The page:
If you wanted to make sure that your business’ executive team was deeply committed to making it thrive, it’d probably be a good idea to make sure they held a lot of company stock. That way, their livelihoods directly depended on its success.

And that’s exactly the way it works at Apple. The company has amended its corporate bylaws to require that executive officers hold three times their annual (base) salary in AAPL stock, and it’s even higher for Tim Cook and his board of directors…

The Wall Street Journal reports:

“Apple Inc. AAPL -2.12% in February reversed its stance on a corporate-governance measure related to executive compensation, implementing a new rule that executive officers must hold triple their base salary in company stock.

Apple’s new policy requires executive officers to hold three times their annual base salary in stock, and executives have five years to satisfy the requirement. The document also restates the company’s existing policy of requiring the chief executive to hold 10 times his annual base salary and nonemployee directors to hold five times their annual retainers, policies that were mentioned in the January proxy. Board members’ retainers start at $50,000 a year, and certain committee chairs earn more.”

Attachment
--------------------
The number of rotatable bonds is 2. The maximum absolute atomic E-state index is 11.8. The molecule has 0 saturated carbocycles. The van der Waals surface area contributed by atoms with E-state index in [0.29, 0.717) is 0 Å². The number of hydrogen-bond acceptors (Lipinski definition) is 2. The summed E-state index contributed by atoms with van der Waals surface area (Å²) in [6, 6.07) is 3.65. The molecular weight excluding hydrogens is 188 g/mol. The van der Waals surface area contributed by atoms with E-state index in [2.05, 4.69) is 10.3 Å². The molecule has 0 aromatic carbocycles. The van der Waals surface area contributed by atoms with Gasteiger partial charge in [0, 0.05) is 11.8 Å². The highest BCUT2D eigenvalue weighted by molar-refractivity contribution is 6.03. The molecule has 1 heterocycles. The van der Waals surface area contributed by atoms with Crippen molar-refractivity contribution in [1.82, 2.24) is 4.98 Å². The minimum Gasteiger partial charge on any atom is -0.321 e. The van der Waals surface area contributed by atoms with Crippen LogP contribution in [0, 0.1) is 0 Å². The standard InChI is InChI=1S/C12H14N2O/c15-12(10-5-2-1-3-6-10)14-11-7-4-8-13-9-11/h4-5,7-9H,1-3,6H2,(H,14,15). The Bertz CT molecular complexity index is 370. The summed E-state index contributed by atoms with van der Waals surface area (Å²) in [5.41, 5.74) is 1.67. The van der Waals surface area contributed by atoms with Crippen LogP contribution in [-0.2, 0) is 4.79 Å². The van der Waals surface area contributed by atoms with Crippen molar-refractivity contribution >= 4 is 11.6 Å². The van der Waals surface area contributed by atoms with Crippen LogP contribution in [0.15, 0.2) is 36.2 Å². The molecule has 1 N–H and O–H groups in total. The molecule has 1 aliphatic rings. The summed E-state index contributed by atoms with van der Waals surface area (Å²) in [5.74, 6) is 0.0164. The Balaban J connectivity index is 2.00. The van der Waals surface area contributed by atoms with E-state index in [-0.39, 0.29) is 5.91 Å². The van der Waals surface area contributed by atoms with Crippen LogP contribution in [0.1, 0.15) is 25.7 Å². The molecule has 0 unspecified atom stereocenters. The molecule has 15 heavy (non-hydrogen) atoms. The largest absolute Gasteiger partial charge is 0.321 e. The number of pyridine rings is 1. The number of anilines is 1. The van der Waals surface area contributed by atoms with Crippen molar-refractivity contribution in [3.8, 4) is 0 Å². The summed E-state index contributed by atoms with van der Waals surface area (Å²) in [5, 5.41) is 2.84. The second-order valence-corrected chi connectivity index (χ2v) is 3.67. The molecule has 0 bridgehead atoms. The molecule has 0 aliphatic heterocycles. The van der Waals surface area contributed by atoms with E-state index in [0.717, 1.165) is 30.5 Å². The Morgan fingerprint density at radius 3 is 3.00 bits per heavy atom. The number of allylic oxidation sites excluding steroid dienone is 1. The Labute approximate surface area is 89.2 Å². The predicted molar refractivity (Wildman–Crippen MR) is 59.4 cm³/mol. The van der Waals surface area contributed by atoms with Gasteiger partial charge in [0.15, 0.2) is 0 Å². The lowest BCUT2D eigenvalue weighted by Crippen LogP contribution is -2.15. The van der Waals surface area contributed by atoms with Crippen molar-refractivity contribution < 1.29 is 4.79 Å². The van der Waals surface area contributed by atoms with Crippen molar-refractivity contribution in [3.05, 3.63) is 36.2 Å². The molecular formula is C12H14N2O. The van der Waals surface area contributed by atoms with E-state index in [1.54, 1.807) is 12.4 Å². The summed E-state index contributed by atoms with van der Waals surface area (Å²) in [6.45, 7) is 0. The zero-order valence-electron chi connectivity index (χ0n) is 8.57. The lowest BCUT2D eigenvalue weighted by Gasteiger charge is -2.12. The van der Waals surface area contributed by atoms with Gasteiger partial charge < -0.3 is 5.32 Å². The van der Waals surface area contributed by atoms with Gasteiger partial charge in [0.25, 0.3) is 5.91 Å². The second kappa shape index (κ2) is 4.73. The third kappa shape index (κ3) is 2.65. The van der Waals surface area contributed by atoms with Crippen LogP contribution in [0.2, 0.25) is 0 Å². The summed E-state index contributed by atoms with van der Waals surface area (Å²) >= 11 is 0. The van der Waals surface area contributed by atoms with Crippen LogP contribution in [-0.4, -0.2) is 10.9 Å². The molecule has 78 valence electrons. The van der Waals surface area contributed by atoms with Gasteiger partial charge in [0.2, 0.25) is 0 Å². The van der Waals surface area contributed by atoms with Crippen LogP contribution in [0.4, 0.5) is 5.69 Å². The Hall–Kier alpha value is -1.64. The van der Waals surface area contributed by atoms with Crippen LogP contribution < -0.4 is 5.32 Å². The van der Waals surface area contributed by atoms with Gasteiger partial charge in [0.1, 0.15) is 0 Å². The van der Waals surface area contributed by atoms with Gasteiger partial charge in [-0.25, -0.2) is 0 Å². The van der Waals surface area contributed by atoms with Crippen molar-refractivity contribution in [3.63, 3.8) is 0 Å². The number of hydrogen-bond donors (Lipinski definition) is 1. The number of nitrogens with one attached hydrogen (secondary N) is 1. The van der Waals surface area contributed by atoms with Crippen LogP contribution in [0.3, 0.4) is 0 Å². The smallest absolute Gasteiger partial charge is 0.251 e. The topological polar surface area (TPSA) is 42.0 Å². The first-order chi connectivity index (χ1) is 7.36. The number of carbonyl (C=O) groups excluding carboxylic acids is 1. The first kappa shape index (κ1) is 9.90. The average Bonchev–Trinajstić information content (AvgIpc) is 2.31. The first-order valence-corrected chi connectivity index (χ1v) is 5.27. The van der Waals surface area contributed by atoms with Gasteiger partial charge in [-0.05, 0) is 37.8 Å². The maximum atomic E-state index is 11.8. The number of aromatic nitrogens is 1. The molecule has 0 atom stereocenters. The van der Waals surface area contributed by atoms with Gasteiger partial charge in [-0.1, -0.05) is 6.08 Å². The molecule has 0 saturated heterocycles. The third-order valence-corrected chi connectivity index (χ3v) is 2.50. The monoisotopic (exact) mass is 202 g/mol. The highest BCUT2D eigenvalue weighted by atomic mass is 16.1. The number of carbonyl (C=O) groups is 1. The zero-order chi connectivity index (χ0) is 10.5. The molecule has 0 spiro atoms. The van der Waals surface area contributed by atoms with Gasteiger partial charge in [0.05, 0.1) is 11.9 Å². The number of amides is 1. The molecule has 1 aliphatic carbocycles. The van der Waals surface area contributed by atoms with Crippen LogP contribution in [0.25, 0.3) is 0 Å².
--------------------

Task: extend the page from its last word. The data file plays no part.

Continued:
In January, Apple’s directors urged shareholders to vote against the new policy, saying it could hurt the company’s ability to attract and retain executives, and “provided no benefit” since Cook and others already have stock-holding requirements.

Obviously they disagreed.

Today’s news comes as Apple has been facing enormous pressure from shareholders anxious about the company’s sliding stock price—which was sitting at just over $700 in September, and is now at $431—growing cash pile and mounting competition.

On Wednesday, Cook said that he and his management team are very aware of the company’s declining stock price, but they are continuing to focus on the long term. He also noted that Apple is “seriously considering” returning more cash to shareholders.

What do you think of Apple’s executive stock-holding requirement? Good idea?